Listen to God\’s Voice

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Targeting Guns: Good News, Bad News and Insight


Written by Selwyn Duke

Monday, 23 March 2009 03:21


A federal government action that would have undercut the civilian ammunition supply has been reversed. But since similar threats to Second Amendment rights lie on the horizon, we must remain ever vigilant. And, first and foremost, this means engaging the gun-rights battle on the cultural level.

Man with shotgunIn Saul Alinsky’s book Rules for Radicals, people such as community agita . . . I mean, organizers are instructed to attack adversaries where they least expect. Alinsky acolyte Barack Obama takes this advice to heart, and this might explain a recently thwarted back-door assault on Second Amendment rights.
At issue was a Department of Defense (DOD) directive prohibiting the sale of spent brass shell casings to domestic ammunition manufacturers, a measure that would have increased the cost and reduced the availability of ammunition for citizens. As Drew Zahn writing at WorldNetdaily tells us, however, the policy has been reversed:

Responding to two Democratic senators representing outraged private gun owners, the Department of Defense announced last night it has scrapped a new policy that would deplete the supply of ammunition by requiring destruction of fired military cartridge brass.
The policy already had taken a bite out of the nation’s stressed ammunition supply, leaving arms dealers scrambling to find ammo for private gun owners.

This is good news, but, as I often point out, such things are simply successful defensive measures. While the left constantly proposes statist policy, traditionalists simply attempt to block the punches. But since a few punches inevitably land in every fight, this guarantees continual implementation of statist measures and incessant movement toward the left.
And, as far as the matter of ammunition goes, another big right fist is being clenched with a piece of legislation titled the “Ammunition Accountability Act.” It has already been introduced in many states (including my drunk-on-power state) and mandates that all handgun and certain caliber rifle ammunition would have to be “coded”; this means that a code would have to be stamped on every bullet so that if one was recovered at a crime scene, it could be traced back to the buyer. Yes, what a great idea. I’m sure that instead of stealing ammo, criminals will now just happily produce valid identification at gun shops and purchase it on the radar screen. After all, you’d hate to run afoul of gun laws while contemplating your next bank robbery, home invasion or drug-trafficking escapade.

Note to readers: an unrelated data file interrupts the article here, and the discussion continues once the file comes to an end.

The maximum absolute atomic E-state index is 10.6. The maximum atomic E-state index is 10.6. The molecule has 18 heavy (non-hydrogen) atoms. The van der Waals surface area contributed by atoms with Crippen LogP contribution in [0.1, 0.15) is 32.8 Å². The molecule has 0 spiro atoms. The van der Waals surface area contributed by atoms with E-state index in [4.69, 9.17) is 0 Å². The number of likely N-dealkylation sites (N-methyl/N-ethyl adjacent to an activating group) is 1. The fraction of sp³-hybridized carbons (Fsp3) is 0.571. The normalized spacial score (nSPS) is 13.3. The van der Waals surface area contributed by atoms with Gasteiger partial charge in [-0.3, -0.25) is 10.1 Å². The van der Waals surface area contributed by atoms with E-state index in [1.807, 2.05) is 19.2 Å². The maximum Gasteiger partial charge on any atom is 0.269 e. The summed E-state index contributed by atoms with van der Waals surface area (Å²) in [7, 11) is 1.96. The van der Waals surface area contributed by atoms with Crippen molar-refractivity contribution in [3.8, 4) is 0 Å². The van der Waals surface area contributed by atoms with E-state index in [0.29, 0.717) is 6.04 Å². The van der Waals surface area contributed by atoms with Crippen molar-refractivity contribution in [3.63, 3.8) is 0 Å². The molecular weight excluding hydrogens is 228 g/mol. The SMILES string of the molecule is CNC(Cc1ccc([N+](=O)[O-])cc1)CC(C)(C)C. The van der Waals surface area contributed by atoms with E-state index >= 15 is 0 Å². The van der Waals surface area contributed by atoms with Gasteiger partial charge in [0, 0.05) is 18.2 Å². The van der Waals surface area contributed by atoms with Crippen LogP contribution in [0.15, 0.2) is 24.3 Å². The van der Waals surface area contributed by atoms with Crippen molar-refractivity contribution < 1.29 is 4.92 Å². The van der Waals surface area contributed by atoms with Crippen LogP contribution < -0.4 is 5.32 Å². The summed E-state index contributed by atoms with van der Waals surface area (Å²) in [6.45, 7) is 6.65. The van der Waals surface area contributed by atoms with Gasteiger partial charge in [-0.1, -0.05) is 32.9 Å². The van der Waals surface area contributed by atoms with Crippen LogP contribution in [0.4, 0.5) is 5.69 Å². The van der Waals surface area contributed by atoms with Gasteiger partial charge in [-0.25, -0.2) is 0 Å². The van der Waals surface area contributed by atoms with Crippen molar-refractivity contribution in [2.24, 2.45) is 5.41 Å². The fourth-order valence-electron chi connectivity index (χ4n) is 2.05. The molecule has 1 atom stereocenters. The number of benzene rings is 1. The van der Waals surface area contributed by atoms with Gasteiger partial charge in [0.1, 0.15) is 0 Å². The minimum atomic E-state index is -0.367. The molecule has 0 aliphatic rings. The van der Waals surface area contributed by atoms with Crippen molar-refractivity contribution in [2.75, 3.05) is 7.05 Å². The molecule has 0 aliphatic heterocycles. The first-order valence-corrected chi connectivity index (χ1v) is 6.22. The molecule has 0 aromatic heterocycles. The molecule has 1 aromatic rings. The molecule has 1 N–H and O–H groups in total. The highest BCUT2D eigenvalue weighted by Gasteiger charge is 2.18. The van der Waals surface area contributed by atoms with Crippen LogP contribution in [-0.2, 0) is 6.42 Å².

This law also seems to include a provision levying a five-cent per cartridge tax, meaning the cost of a standard 20-round box of ammo would increase by $2. Yet, this isn’t the law’s most onerous aspect. It also mandates that all uncoded ammo – that is, every bit currently owned by Americans – would have to be disposed of by a certain date in 2011. I suppose that’s change you can believe in.
Now we come to the matter of changing what people believe. As with all issues, the Second Amendment battle cannot be won in the legal realm because, like it or not, no document can thwart the will of a people bent on contravening it. Over time, the legal comes to reflect the morals and beliefs of the people; thus, if we cannot prevail on the battlefield of ideas, all is for naught.